George Friel (1910-75) was born and brought up in a two-room flat in Maryhill Road in Glasgow, the city where he was to live and work in all his life. Educated at St Mungo’s Academy, he was the only one in a family of seven children to got to University where he took an Ordinary MA, before training as a teacher at Jordanhill College. He married his wife Isobel in 1939 and the couple moved to Bishopsbriggs where they resided for the rest of their days. When war broke out Friel served in the RAOC before returning to teaching, a profession he gradually came to hate and distrust, although he never lost his concern for children. He became assistant head of a primary school before retiring in the early seventies. Such experience became the basis of his novels.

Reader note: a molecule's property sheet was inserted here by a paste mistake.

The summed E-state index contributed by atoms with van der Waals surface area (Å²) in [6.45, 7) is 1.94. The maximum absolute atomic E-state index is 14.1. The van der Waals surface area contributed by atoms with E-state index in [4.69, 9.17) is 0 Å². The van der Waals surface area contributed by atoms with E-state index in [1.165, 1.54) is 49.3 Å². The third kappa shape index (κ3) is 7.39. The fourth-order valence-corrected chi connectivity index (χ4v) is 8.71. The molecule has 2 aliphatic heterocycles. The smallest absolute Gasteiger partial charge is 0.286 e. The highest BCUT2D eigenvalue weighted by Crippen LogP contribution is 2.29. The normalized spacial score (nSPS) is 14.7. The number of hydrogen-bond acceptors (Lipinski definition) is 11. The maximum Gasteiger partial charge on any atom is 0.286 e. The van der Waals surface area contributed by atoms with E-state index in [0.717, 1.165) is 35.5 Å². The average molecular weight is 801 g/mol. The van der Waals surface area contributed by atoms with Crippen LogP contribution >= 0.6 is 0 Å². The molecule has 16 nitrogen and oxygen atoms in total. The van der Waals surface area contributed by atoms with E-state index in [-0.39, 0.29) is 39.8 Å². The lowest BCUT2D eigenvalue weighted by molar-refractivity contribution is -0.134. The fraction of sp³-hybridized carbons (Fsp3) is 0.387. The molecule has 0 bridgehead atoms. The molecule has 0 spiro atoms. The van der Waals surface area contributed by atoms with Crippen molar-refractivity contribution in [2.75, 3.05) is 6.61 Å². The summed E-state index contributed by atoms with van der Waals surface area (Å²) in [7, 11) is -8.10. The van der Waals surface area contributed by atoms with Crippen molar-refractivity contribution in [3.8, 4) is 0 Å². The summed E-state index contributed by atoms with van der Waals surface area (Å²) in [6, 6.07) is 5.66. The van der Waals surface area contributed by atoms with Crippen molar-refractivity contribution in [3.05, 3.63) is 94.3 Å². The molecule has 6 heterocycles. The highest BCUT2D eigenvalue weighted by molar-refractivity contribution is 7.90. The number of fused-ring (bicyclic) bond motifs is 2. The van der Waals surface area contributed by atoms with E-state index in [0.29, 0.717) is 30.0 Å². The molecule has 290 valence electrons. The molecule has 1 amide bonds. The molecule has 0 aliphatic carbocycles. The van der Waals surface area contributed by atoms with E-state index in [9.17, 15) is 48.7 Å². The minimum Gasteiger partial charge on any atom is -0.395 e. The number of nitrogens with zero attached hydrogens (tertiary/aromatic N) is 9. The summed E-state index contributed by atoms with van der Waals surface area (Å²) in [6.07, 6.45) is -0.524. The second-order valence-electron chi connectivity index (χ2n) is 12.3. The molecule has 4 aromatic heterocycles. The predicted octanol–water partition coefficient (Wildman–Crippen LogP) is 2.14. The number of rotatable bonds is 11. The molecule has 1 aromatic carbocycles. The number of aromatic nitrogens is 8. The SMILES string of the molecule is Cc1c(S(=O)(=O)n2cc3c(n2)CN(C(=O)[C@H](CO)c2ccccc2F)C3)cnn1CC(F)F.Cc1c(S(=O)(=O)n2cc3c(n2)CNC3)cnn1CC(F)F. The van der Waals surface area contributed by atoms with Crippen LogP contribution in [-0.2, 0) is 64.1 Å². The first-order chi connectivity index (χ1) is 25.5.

Friel’s first novel was The Bank of Time (1959). In all his books he determined to write about the everyday lives of ordinary people from his working-class background. His rather dark sense of humour and a rigorously intellectual style did not make him a popular author although The Boy who wanted Peace (1964) sold well after its appearance on television. Grace and Miss Partridge (1969) was followed by Mr Alfred M.A. (1972), perhaps his most powerful novel. An Empty House appeared after the author’s death from cancer in 1975. His short stories were collected and published posthumously as A Friend of Humanity (1992).